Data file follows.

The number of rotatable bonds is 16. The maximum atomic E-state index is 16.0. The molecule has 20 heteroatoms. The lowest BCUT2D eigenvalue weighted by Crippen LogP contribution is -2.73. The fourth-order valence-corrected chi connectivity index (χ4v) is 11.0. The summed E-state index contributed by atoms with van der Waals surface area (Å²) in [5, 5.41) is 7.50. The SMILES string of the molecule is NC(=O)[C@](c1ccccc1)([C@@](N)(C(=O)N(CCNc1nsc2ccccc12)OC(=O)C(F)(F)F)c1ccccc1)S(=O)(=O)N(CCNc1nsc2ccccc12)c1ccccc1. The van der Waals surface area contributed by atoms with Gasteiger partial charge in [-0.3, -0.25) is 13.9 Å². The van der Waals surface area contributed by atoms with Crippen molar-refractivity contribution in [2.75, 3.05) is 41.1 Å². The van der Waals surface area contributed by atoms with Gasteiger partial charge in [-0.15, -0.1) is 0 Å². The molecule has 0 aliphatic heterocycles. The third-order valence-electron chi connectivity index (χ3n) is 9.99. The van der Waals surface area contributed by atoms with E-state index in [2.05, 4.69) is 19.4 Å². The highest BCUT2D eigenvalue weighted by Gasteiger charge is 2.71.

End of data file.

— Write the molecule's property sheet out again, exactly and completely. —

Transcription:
The number of rotatable bonds is 16. The maximum atomic E-state index is 16.0. The molecule has 20 heteroatoms. The lowest BCUT2D eigenvalue weighted by Crippen LogP contribution is -2.73. The fourth-order valence-corrected chi connectivity index (χ4v) is 11.0. The summed E-state index contributed by atoms with van der Waals surface area (Å²) in [5, 5.41) is 7.50. The SMILES string of the molecule is NC(=O)[C@](c1ccccc1)([C@@](N)(C(=O)N(CCNc1nsc2ccccc12)OC(=O)C(F)(F)F)c1ccccc1)S(=O)(=O)N(CCNc1nsc2ccccc12)c1ccccc1. The van der Waals surface area contributed by atoms with Gasteiger partial charge in [-0.3, -0.25) is 13.9 Å². The van der Waals surface area contributed by atoms with Crippen molar-refractivity contribution in [2.75, 3.05) is 41.1 Å². The van der Waals surface area contributed by atoms with Gasteiger partial charge in [-0.15, -0.1) is 0 Å². The molecule has 0 aliphatic heterocycles. The third-order valence-electron chi connectivity index (χ3n) is 9.99. The van der Waals surface area contributed by atoms with E-state index in [2.05, 4.69) is 19.4 Å². The highest BCUT2D eigenvalue weighted by Gasteiger charge is 2.71.